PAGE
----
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Montana Field Guide

Montana Field Guides

Parry's Lousewort - Pedicularis parryi

Native Species

Global Rank: G5
State Rank: S4

Agency Status
USFWS:
USFS:
BLM:
MNPS Threat Rank:
C-value: 5

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General Description
Stems 5–25 cm, often clustered on the caudex. Leaves basal and cauline, 2–10 cm long; blades deeply pinnately lobed into serrate, lanceolate segments 2–5 mm long. Inflorescence villous, densely flowered, 1–10 cm long; bracts linear with 1 to 2 pairs of linear lobes. Flowers: calyx 7–11 mm long, 5-lobed, the lobes equal, 2–3 mm long; corolla purple, 13–22 mm long; galea 6–10 mm long with a short beak 1–2 mm long. Capsule 8–12 mm long (Lesica 2012. Manual of Montana Vascular Plants. BRIT Press. Fort Worth, TX).

Our plants are variety purpurea Parry

Species Range
Present
 


Range Comments
ID, MT south to AZ and NM (Lesica 2012. Manual of Montana Vascular Plants. BRIT Press. Fort Worth, TX).

Observations in Montana Natural Heritage Program Database
Number of Observations: 112

(Click on the following maps and charts to see full sized version) Map Help and Descriptions
Relative Density

Recency

 

(Observations spanning multiple months or years are excluded from time charts)



Habitat
Grasslands, meadows, open forest, turf; upper montane to alpine (Lesica 2012. Manual of Montana Vascular Plants. BRIT Press. Fort Worth, TX).

Ecology
POLLINATORS
The following animal species have been reported as pollinators of this plant species or its genus where their geographic ranges overlap: Bombus vagans, Bombus appositus, Bombus bifarius, Bombus fervidus, Bombus flavifrons, Bombus frigidus, Bombus melanopygus, Bombus mixtus, Bombus rufocinctus, Bombus sylvicola, Bombus occidentalis, and Bombus kirbiellus (Plath 1934, Macior 1974, Wilson et al. 2010, Miller-Struttmann and Galen 2014, Williams et al. 2014).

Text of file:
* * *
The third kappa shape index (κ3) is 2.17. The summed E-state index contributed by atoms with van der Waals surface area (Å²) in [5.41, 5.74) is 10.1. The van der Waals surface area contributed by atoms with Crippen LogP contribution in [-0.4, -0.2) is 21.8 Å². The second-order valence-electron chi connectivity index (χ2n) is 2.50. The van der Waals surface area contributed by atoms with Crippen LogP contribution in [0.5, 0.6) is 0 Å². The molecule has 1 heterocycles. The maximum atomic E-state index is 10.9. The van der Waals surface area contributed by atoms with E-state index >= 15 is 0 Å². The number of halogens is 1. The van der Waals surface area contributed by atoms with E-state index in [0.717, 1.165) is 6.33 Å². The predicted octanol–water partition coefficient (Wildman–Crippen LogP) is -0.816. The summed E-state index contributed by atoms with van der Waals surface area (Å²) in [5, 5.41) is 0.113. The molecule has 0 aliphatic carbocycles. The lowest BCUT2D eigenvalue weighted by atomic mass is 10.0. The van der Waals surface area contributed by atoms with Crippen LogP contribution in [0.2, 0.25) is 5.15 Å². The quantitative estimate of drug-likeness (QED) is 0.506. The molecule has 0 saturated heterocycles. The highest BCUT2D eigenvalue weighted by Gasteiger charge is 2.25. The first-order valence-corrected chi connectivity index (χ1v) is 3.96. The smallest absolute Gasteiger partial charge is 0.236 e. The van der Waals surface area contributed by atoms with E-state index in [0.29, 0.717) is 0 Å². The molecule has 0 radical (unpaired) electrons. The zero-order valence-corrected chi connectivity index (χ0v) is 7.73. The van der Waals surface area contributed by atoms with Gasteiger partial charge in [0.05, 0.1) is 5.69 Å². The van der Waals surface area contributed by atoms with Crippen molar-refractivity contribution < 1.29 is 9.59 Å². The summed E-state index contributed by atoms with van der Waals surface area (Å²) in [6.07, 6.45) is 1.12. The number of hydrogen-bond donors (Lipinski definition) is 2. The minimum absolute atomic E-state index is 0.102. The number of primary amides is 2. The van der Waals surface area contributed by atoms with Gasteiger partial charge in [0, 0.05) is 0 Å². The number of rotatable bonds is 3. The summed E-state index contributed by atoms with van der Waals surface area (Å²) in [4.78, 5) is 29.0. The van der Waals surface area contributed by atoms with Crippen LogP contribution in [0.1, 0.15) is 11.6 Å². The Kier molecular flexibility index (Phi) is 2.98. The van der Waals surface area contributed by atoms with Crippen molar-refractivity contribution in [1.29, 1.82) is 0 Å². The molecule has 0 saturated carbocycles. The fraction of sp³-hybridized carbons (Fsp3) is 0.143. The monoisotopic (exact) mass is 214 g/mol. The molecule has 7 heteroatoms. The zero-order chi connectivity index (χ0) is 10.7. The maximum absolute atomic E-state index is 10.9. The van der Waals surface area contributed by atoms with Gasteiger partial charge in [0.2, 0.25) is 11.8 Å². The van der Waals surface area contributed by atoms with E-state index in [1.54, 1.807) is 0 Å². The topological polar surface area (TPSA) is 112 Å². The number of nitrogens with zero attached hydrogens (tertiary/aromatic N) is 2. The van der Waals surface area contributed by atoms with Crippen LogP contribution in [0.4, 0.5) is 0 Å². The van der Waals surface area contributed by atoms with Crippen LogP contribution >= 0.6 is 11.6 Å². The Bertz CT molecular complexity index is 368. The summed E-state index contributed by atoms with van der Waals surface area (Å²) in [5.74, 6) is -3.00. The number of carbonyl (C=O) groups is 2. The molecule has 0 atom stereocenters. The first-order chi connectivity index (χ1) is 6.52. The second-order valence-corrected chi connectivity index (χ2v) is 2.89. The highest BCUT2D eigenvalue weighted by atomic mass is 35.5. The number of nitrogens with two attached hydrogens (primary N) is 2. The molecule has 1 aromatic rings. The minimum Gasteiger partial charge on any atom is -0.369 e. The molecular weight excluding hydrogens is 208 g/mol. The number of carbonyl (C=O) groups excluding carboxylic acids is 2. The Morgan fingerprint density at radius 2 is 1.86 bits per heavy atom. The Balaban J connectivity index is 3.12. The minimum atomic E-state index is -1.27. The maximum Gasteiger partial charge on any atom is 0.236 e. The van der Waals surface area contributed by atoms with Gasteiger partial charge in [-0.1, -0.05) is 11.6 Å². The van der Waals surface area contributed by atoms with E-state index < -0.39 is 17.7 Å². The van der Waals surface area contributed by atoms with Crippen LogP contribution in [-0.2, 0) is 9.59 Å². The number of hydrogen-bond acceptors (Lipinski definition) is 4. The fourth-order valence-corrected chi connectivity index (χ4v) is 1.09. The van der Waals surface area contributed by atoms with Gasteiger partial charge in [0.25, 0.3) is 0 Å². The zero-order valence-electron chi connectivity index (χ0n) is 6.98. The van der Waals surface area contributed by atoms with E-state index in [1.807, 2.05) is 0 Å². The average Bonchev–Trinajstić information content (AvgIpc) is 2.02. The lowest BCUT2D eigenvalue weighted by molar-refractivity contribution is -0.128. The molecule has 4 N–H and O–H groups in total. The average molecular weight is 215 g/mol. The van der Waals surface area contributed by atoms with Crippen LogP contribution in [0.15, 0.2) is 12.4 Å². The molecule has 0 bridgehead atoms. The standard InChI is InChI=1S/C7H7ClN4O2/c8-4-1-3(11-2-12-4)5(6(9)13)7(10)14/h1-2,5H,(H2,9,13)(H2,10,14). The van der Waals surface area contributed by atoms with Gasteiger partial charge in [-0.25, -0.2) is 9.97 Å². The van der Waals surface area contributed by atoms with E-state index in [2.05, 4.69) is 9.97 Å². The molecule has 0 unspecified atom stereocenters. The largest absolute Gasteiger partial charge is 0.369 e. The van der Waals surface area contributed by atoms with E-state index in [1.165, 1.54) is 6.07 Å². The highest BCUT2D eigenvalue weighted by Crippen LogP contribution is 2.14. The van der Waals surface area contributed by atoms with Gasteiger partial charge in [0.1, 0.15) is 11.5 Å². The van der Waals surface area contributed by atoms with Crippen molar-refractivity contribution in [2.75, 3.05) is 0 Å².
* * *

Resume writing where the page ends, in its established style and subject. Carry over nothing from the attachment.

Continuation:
References
  • Literature Cited AboveLegend:   View Online Publication
    • Macior, L.M. 1974. Pollination ecology of the Front Range of the Colorado Rocky Mountains. Melanderia 15: 1-59.
    • Miller-Struttmann, N.E. and C. Galen. 2014. High-altitude multi-taskers: bumble bee food plant use broadens along an altitudinal productivity gradient. Oecologia 176:1033-1045.
    • Plath, O.E. 1934. Bumblebees and their ways. New York, NY: Macmillan Company. 201 p.
    • Williams, P., R. Thorp, L. Richardson, and S. Colla. 2014. Bumble Bees of North America. Princeton, NJ. Princeton University Press.
    • Wilson, J.S., L.E. Wilson, L.D. Loftis, and T. Griswold. 2010. The montane bee fauna of north central Washington, USA, with floral associations. Western North American Naturalist 70(2): 198-207.
  • Additional ReferencesLegend:   View Online Publication
    Do you know of a citation we're missing?
    • Lesica, P., M.T. Lavin, and P.F. Stickney. 2012. Manual of Montana Vascular Plants. Fort Worth, TX: BRIT Press. viii + 771 p.
    • Simanonok, M.P., and L.A. Burkle. 2014. Partitioning interaction turnover among alpine pollination networks: Spatial temporal, and environmental patterns. Ecosphere 5(11):149.
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Citation for data on this website:
Parry's Lousewort — Pedicularis parryi.  Montana Field Guide.  .  Retrieved on , from